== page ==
Sainsbury's chief executive Mike Coupe has accused the CMA of “taking money out of customers' pockets” after the watchdog said it could block the proposed Sainsbury’s-Asda merger due to competition concerns.
Despite Coupe’s pledge to create 10 per cent savings for customers, the Competition & Markets Authority’s provisional findings suggested the merger could raise prices, create less choice and a “poorer overall shopping experience”.
The CMA said the merger would create a “substantial lessening of competition at both a national and local level”, especially in areas where Sainsbury’s and Asda stores overlap.
In a joint statement, the retailers hit back at the CMA’s findings, accusing it of “moving the goalposts” in the latest stage of what has been a fraught investigation.
In December the retailers lodged an appeal in the Competition Appeal Tribunal against the CMA requesting more time to deal with case material, the court deciding in their favour shortly before Christmas.
Speaking on Radio 4 this morning, Coupe elevated the attack on the CMA, saying it was using “unprecedented” criteria, and had dismissed their evidence to make an “absurd” finding.
“Clearly we’re very disappointed. They’ve fundamentally moved the goalposts and not only that, they’ve changed the shape of the ball and chosen a completely different playing field,” Coupe said.
“Customers are the main losers. We believe that we will be able to lower prices in UK markets, we’ve made that case very strongly to the CMA and they’ve completely dismissed our evidence.”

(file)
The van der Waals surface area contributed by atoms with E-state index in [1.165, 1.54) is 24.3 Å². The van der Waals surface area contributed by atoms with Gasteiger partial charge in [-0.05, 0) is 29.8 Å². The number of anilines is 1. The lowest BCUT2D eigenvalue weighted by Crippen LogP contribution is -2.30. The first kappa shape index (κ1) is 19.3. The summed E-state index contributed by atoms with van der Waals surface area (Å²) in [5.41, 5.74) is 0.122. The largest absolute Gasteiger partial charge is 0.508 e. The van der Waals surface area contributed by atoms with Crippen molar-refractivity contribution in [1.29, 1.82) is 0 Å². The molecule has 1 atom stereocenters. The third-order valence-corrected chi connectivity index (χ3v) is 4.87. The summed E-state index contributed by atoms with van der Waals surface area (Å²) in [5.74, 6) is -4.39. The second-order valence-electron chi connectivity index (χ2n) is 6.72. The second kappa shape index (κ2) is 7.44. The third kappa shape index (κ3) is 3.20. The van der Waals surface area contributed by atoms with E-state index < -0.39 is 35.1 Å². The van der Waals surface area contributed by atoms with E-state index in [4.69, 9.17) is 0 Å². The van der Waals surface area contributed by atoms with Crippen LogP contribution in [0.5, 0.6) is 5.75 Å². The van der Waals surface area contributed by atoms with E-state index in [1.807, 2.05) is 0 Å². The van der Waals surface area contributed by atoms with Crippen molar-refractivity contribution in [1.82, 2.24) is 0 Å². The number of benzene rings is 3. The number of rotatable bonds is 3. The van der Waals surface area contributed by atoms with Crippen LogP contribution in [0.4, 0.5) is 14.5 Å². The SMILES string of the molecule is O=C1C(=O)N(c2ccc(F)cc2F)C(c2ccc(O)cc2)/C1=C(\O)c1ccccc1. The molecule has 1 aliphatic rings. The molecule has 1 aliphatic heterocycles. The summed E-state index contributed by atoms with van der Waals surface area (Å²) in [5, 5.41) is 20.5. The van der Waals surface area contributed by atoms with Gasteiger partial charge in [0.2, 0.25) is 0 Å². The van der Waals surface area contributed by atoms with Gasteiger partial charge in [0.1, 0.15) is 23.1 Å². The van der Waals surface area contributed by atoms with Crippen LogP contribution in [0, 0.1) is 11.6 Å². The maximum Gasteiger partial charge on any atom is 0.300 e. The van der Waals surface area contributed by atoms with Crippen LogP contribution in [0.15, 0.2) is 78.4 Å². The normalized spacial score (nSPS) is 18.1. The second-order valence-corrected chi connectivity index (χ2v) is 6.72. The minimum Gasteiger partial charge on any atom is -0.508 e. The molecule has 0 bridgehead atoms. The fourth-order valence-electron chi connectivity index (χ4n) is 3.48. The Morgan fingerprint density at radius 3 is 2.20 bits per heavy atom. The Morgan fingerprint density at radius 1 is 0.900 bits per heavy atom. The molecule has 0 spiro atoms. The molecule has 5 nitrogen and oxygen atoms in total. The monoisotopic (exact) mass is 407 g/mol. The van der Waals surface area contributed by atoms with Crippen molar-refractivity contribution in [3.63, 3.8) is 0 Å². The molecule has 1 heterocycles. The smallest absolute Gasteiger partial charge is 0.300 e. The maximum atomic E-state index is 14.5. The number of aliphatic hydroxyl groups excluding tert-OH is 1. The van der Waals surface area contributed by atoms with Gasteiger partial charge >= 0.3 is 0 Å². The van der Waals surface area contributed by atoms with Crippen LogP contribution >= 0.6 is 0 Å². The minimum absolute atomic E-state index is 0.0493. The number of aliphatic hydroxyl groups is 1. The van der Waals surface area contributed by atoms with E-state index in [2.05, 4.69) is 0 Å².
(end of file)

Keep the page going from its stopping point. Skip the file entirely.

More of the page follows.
Coupe added that Sainsbury's and Asda will “fight all the way through”, and did not rule out taking legal action should they fail to gain CMA approval. “We believe ultimately it’s great news for customers. In the end we will lower prices for customers and we believe the CMA’s analysis is fundamental flawed.
“They allowed the Tesco-Booker deal to go through with absolutely no divestments and that is just absurd. They have applied a set of criteria which are unprecedented in the UK and indeed I would argue unprecedented in the world. In the end they are taking money out of customers' pockets."
Following the CMA's findings, Stuart McIntosh, chair of the independent inquiry group carrying out the investigation, said: “These are two of the biggest supermarkets in the UK, with millions of people purchasing their products and services every day.
“We have provisionally found that, should the two merge, shoppers could face higher prices, reduced quality and choice, and a poorer overall shopping experience across the UK. We also have concerns that prices could rise at a large number of their petrol stations.”
McIntosh said the supermarkets will now have the chance to respond to their provisional findings, but the CMA revealed blocking the merger is one option for addressing their concerns, as well as requiring the companies to sell off “a significant number” of their assets.
Sainsbury’s and Asda have until 30 April to respond to the CMA’s provisional findings.